Want to read Slashdot from your mobile device? Point it at m.slashdot.org and keep reading!

 



Forgot your password?
typodupeerror
Check out the new SourceForge HTML5 internet speed test! No Flash necessary and runs on all devices. ×
Silicon Graphics

SGI behind Linux: it's official 45

Cornel Ciocîrlan writes "SGI announced yesterday that it will support Linux as its fourth operating system. The press release talks about contributions to the open-source community in the area of high-performance file systems, OpenGL, high-bandwidth I/O, compilers and other scalability features. "
This discussion has been archived. No new comments can be posted.

SGI behind Linux: it's official

Comments Filter:
  • by Anonymous Coward
    The SGI press release speaks much of interoperability. The question is
    what mechanisms they intend to employ to those ends. The only thing
    specifically mentioned is their official support for Samba. While this
    is a Good Thing, it is important to remember that Samba is, at its base,
    a mechanism for providing interoperability on one specific vendor's
    terms: Microsoft's.

    If SGI is truly interested in pushing interoperability, what they ought
    to be pushing, IMO, is open-standards, cross-platform interoperability
    mechanisms such as CORBA, Java and LDAP.
  • Ok lets face it, obviously most of you reading this are younger and NOT working in LARGE hardware manufacturers shops. Good software that scales well and is robust takes a hell of a lot of time.
    SGI is probably hard at work porting stuff.
    I see from a few web sites that the 320 VW runs
    linux 2.2.5 pretty good. ^_^

    Lets face it, Linux is NOT ready for serious
    HARD CORE production work at the same level as the
    Solaris's and Irix's of this world. A few examples you say? Async IO. I wouldn't bother
    with databases until this happens in the kernel.
    Sgi(should this be capatilized now?) or IBM could
    bring this to the table. No journaled LARGE file
    support. ext2fs and xiafs,et al are all well and good, but something like SGI's new cxfs would
    be absolutely phenomenal for beowulfs!! clustered
    file systems are the future. Especially with
    larger sites moving to SAN and failsafe solutions.

    "But XXX!" you say. "There are plenty of places
    using Linux in production work!" Yes, but where is the money for an IBM or an SGI? SGI's big install base was the Indigo2. A kickass desktop 10 years ago. Now they do scalable FAST servers and cling to the remnants of super-computing, while trying to revive the low end with NT and Linux. No margin, what value-add with a linux
    box? Has sgi EVER been easily affordable?

    Sgi has a lot of cool products I'd LOVE to see
    go OpenSource. (performer, cxfs,failsafe,nqe,
    4dwm,etc... But I bet we'll only see older
    versions like xfs instead of cxfs. That'll still
    rock! Sgi backed out of selling the secrets of
    Cellular Irix to Mr. Gates & co. perhaps
    they'll bring decent SMP and excellent scalability. (ala' ASCII Blue Mountain anyone?)
    They are planning 256p machine sales now. Why
    not make their future clusters on Intel with Linux? Granted a lot of kernel work will have to
    go on again.

    A buddy of mine sez that the first Linux only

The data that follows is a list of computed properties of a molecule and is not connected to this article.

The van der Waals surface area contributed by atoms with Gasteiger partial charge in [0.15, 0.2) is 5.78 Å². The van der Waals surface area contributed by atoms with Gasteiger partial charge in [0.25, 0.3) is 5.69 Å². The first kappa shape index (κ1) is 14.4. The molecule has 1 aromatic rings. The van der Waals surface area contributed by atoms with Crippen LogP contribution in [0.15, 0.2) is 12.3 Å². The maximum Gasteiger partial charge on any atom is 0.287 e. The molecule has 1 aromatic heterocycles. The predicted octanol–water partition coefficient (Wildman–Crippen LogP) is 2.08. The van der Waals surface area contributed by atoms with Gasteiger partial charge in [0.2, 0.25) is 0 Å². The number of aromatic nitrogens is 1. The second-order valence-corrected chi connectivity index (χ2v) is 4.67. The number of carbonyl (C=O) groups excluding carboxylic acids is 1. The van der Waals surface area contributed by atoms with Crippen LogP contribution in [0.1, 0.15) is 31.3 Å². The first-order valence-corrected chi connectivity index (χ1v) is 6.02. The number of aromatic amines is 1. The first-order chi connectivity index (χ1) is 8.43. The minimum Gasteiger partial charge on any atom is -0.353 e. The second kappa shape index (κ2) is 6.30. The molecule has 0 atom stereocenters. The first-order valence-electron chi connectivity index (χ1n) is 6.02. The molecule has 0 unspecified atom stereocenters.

boxes from SGI are ALREADY out in the field!!
    the 1400L or somthing. IBM is still trying to
    get their first linux only up and going...
    And where is SUN and HP?

    And yes I do know WAY more about this then I'm saying, but I am covered by a DEC, an AT&T, a
    SUN and SGI non-disclosure agreements. This stuff
    is all public or conjecture.

    A unix guy..
  • Is anyone thinking about an "Enterprise Linux Distribution?

    I wouldn't hold your breath. Linux is largely developed by volunteers, many of them college students (and most of the rest under 30). I seriously doubt any of them can afford to buy a Cray to play around with in their spare time.
  • Posted by OGL:

    Question: what's stopping SGI (or anyone else for that matter) from enhancing Linux? I can't think of any reason why a cxfs patch wouldn't be integrated into the kernel proper.

    -W.W.
  • by jabbo ( 860 )
    Well, yeah, but then the FreeBSD guys believe that all the SysV folks will See The Light and switch to a simpler (but nonstandard) initialization sequence.

    Again, the world keeps spinning. The great thing is that with Linux, we can pick up after SGI, fix the bugs, and still have a better system than when it started. I don't really think that the BSD folks would mind that, either, if SGI wanted to use FreeBSD or NetBSD as the in-house OS of choice.

    There's a lot that I hate(d) about Irix, and when I saw the CERT advisory about "4dgifts" and other unpassworded default accounts I decided that security wasn't top priority on Irix.

    Still, their I/O has always been top notch. If we can have better, fully reentrant I/O in Linux and ditch the crufty old bits of Irix, why not?

    Incidentally, the crabby old men are usually right, as I'm sure you were implying. But sometimes they don't see the big picture.

  • by jabbo ( 860 ) <jabbo AT yahoo DOT com> on Tuesday May 18, 1999 @03:16AM (#1888588)
    >>...if SGI decides to hold close it's dead IRIX >>technology the community will lose a very good
    >>scalable operating system.

    With sieve-like security and a tiny user base. I used to use Irix and loved it, but come on... the world keeps on spinning. Cellular Irix will probably show up on the ultra-high-end; go get yerself a O2K, maaan. As for the midrange, who cares? Linux scales as well as Irix on an O2...

    I'm overjoyed that SGI is bringing in the heavy I/O artillery for Linux. Unless you really despise all us unwashed Linux users, you should be too. AOL will probably be enough (by themselves) to drive Irix *support*, but maybe not *development*, especially on the low end. (AOL runs AOLserver on O2Ks with Sybase as the main backend; they're keeping all 3 of these in business by my estimation ;-))